As one one of my first projects with my new Arduino I thought I would try to hook up a stepper motor. I had a few laying around from old computer hardware I had taken apart and now I finally have the resources to hook them up.
I have a couple of bipolar motors, but I started with this unipolar since it requires fewer components to hook up. since I didn’t have a driver chip I used some 3904 transistors to provide more current to the coils.
Each line has an LED to show the sequence of which coils are being activated. There is also a diod on each one to drop the feedback from each coil when it is turned off.
And here’s the video:
I have it running a program that picks a random number of steps and either forward or backwards then moves in that direction. There is a library included with the Arduino software that makes using stepper motors pretty easy once you get them wired up. You can check out more here: http://arduino.cc/en/Reference/Stepper
Update: Here is a better illustration of what’s going on. This is missing the LEDs I added as a visual aid, but it has everything you need to make it work. I’m using 2n3904 NPN transistors and I added some diodes (1n4000 series) to prevent kickback from the motor.
Here is a simple sketch to see if your stepper motor is working: random_stepper2.pde
[…] a Stepper Motor with an Arduino Part 2 This is an update to my first post about connecting a stepper motor to an Arduino or other […]
Great tutorial thanks!
I’ve managed to successfully control a stepper motor with the circuit in part one.
The stepper motor I’m currently using is smallish like yours. I have several larger stepper motors and was wondering if it was possible to add a separate power supply and larger transistors to this circuit for the larger stepper motors.
I’ve tried a few things, but I don’t know a whole lot about electronics, so maybe you could point me in the right direction. Just a single word that I can type into a search engine could make all the difference.
[…] Posted by Preecha thank,but i control with Arduino AVR .Can i applied that Controlling a Stepper Motor with an Arduino | Azega Reply With Quote + Reply to Thread « Previous Thread | – […]
a bit off topic, but how did you make the schematic picture? is there some free software to draw out your projects? That would be of great help for me :-)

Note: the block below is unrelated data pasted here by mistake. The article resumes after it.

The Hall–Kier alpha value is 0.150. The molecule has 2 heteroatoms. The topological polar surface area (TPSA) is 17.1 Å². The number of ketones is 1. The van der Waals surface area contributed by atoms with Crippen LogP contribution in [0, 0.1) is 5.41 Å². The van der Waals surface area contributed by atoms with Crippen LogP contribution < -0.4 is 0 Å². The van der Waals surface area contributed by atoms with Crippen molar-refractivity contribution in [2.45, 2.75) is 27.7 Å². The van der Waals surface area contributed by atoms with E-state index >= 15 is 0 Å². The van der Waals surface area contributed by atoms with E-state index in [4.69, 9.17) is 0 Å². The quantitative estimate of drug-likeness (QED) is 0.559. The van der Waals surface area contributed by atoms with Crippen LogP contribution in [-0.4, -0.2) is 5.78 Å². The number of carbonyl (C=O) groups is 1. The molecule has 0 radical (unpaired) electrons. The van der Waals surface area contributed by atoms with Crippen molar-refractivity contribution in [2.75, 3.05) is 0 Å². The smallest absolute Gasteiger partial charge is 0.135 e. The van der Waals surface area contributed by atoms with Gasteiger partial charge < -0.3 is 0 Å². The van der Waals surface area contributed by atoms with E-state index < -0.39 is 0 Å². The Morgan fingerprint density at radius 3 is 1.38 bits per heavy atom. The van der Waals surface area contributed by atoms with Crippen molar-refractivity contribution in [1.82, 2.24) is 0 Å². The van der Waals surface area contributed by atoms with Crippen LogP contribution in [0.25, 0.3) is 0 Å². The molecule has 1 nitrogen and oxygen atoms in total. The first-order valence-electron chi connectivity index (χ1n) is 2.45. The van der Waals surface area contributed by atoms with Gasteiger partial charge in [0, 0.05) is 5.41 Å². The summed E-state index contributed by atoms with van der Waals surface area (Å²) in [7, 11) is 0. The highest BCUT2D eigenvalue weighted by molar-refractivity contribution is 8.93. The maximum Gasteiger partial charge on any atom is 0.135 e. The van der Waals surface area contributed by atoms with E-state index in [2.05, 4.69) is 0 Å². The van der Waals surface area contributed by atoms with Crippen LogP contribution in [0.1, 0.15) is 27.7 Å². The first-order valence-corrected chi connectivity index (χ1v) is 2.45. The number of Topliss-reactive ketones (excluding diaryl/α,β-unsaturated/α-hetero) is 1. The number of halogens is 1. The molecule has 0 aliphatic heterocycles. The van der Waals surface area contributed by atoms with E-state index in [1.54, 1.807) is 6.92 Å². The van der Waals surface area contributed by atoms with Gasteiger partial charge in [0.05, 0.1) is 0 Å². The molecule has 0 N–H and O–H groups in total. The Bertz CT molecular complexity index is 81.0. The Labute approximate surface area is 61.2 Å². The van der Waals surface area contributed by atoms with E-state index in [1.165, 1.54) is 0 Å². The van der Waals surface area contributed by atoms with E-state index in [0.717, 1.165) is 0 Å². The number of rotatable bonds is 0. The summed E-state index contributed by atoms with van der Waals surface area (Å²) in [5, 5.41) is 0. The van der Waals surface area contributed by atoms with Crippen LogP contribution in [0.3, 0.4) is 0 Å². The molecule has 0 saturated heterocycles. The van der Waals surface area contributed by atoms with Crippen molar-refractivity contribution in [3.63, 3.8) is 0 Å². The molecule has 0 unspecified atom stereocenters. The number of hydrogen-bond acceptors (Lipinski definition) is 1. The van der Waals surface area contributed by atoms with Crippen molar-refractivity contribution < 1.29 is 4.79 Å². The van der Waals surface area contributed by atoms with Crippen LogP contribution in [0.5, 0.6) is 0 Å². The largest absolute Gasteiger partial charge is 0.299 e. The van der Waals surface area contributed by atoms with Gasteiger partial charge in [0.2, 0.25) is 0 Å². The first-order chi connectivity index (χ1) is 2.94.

the schematic picture looks like generated with fritzing. fritzing is open-source –> http://fritzing.org
I am a complete ignorant trying to find his way. I loved your tutorial but I have a big doubt.
I have two stepper motors but they only have 4 wires. Since yours has 5 I don’t know wht to do…
Would someone help me please?
Hi. Can you please explain how the diodes
are working in this? Flyback diodea from what i see make the current go in a loop around the inductance, but i dont see how it would do that here. Pls clearly explain the diode. Also, why are there 2 paths from the +5 volts to the transistor? 1 goes threw a resistor and 1 threw the coil. Why do you need both paths?
this nice but what about 12 volt stepper motor? i want to control it from arduino
Hi – thanks for putting up this very helpful circuit! Have you ever run into a stepper that wants really nonsense inputs and/or may be really picky about the delay timing computed in the Arduino library’s Stepper::setSpeed method?
I just hooked up a stepper from Radio Shack (I know, I just wanted batteries but it was right there and all shiny). The motor claims to be 4 phase with the following to say about step angle (I’ll quote because it’s weird): “Step angle:5.625/64; reduction ratio: 1:64” I assume they did not *literally* mean the step angle is 5.625/64, or 0.087890625. I tried running the arduino example stepper_oneRevolution (which should just rotate the motor one full revolution and back) with a stepsPerRevolution of 64 but that only resulted in about an about an eighth of a rotation. So I multiplied my stepsPerRevolution by 8 to 512 and the motor just made a buzzing noise. Guessing it was unhappy about the delay timing, I dropped the RPM down to 30 and the motor would turn but this time only about a quarter of a revolution. I pumped the steps per turn up to 2048, got a motor buzz again, then pulled the RPMs down till the motor would function which turned out to be 8 RPM.
So, to recap those numbers, it seems to take a stepsPerRevolution of 2048 with an RPM around 8 to drive this stepper motor to one complete revolution. This seems totally nuts to me. Ever seen anything like this?
For the record, I’m *pretty* sure I have the motor wired correctly. This *did* come from Radio Shack so naturally there’s no pinout diagram but the pin arrangement I settled on was the only one that resulted in any movement at all.